Nevada near top of U.S. in both job growth and unemployment

Nevada’s jobs market is outpacing most of the nation in more ways than one.

It was near the top in March for both job growth and unemployment — a dichotomy born of its status in early recovery.

The Silver State’s jobs base grew 3.8 percent in March, good for No. 2 in the nation after North Dakota, the state Department of Employment, Training and Rehabilitation reported Friday. In fact, Bill Anderson, chief economist of the employment department, said the state’s jobs base has expanded faster than the nation’s for the last 20 months.

But those gains didn’t push down joblessness, which stayed at 8.5 percent from February to March, the employment department said. That level ranked No. 2 in the nation, after Rhode Island’s 8.7 percent. Nevada has landed among the top three states for joblessness since May 2010. Unemployment was nearly 2 percentage points above the national March reading of 6.7 percent.

The employment department won’t have local rates until later next week. But statewide, 116,600 people were out of work and looking in March, down from 142,700 people a year earlier, when unemployment was 10.2 percent.

Count discouraged workers who have quit seeking jobs and underemployed part-timers who would rather work full time, and the state joblessness averaged 18.1 percent in 2013. That’s the highest rate in the nation, and well above a U.S. average of 13.8 percent.

That broader unemployment rate also comes despite a drop in discouraged workers. Nevada’s pool of available workers has jumped by more than 16,000 since December, as improving economic news lures more people back onto the job market. The state’s year-to-year work force gain of 2,700 in March was the first annual jump since April 2011.

That’s a trend that could affect the jobless rate. People who aren’t looking for work don’t count in unemployment figures, so when job hunters return to the market and are tallied again, the rate can stay steady or even increase.

But strong job growth prevented statewide unemployment from ticking up as people re-entered the market. The private sector added 5,100 jobs in March, while the public sector cut 400 jobs, for a seasonally adjusted gain of 4,700 positions.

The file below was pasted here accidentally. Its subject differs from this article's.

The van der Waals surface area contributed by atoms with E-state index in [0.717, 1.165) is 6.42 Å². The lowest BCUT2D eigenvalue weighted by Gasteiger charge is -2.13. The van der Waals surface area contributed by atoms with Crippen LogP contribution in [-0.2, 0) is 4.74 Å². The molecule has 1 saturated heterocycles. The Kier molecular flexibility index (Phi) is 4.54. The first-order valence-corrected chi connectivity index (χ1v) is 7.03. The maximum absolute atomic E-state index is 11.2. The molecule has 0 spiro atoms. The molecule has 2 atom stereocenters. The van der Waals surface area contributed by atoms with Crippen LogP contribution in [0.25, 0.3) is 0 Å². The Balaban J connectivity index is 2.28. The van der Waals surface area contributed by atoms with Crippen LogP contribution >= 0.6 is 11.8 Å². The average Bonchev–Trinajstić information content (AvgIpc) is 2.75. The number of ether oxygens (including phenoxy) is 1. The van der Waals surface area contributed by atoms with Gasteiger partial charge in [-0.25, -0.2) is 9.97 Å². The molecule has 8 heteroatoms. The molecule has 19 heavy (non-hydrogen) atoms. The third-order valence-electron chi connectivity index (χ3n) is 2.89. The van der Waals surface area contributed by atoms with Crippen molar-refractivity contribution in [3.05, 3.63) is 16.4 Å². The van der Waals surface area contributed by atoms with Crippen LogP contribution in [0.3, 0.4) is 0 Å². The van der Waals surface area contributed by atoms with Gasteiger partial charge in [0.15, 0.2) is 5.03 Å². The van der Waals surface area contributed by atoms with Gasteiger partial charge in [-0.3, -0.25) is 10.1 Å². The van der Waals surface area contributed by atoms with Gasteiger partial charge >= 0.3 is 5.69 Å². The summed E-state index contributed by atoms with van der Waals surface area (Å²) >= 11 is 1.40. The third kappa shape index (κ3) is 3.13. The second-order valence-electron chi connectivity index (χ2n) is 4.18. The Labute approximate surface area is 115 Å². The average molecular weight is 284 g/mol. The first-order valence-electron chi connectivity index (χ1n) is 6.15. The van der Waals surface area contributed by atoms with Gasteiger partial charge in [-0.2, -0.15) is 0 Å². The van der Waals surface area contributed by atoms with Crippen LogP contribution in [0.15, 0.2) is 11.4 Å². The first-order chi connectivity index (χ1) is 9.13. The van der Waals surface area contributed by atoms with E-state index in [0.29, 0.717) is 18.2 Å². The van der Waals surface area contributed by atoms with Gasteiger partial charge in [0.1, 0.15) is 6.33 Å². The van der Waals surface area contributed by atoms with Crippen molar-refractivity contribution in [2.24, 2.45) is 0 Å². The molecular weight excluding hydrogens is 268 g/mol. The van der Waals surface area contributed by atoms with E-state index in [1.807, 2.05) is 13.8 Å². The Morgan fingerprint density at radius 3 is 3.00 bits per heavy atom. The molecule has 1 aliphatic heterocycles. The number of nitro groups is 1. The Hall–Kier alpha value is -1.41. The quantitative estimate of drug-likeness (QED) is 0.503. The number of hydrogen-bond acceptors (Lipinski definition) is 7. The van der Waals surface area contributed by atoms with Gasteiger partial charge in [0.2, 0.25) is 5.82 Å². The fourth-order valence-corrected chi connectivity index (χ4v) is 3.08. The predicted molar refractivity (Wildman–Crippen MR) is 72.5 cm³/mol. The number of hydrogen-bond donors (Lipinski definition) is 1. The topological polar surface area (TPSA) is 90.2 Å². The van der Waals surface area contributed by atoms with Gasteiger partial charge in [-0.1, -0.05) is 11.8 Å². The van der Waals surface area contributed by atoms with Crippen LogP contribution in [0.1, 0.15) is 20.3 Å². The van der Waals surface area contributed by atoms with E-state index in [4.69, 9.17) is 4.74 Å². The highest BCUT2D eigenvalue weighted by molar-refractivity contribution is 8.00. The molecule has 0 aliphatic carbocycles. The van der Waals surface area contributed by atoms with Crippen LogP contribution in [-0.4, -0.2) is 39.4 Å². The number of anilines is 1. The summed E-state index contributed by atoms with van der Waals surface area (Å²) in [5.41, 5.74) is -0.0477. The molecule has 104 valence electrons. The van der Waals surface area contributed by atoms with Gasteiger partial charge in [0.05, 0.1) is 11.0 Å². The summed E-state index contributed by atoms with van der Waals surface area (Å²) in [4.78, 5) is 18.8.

Leisure and hospitality led the way, with 1,700 new jobs — an increase of 0.5 percent from February. All but 200 of the new positions came from accommodations and food services. Employers in professional and business services, including accounting and law firms, architecture studios and employment agencies, added 1,100 jobs from February to March. At 160,300 jobs, the professional and business services category is nearing its February 2007 record of 161,800 positions.

Construction jobs fell by 700 month to month, though on a year-over-year basis the industry posted the largest growth rate of any large employment sector in Nevada, at 11.8 percent.

The employment department’s report also noted that first-time claims for unemployment benefits have fallen to historic levels. Over time, Nevada has averaged about 3.2 initial claims for every 1,000 jobs. That rate hit a low of 2.1 claims in 2006, and soared to 4.9 claims in the recession. Today, the average is about three claims per 1,000, down from 3.4 claims in 2013.

“Nevada continues to show indication that its economy is moving in the right direction,” Anderson said.

The employment department’s report said as well that average state personal income growth slowed to 3 percent in 2013, down from 3.7 percent in 2012, though every state posted falling increases in the year.

Contact reporter Jennifer Robison at jrobison@reviewjournal.com. Follow @J_Robison1 on Twitter.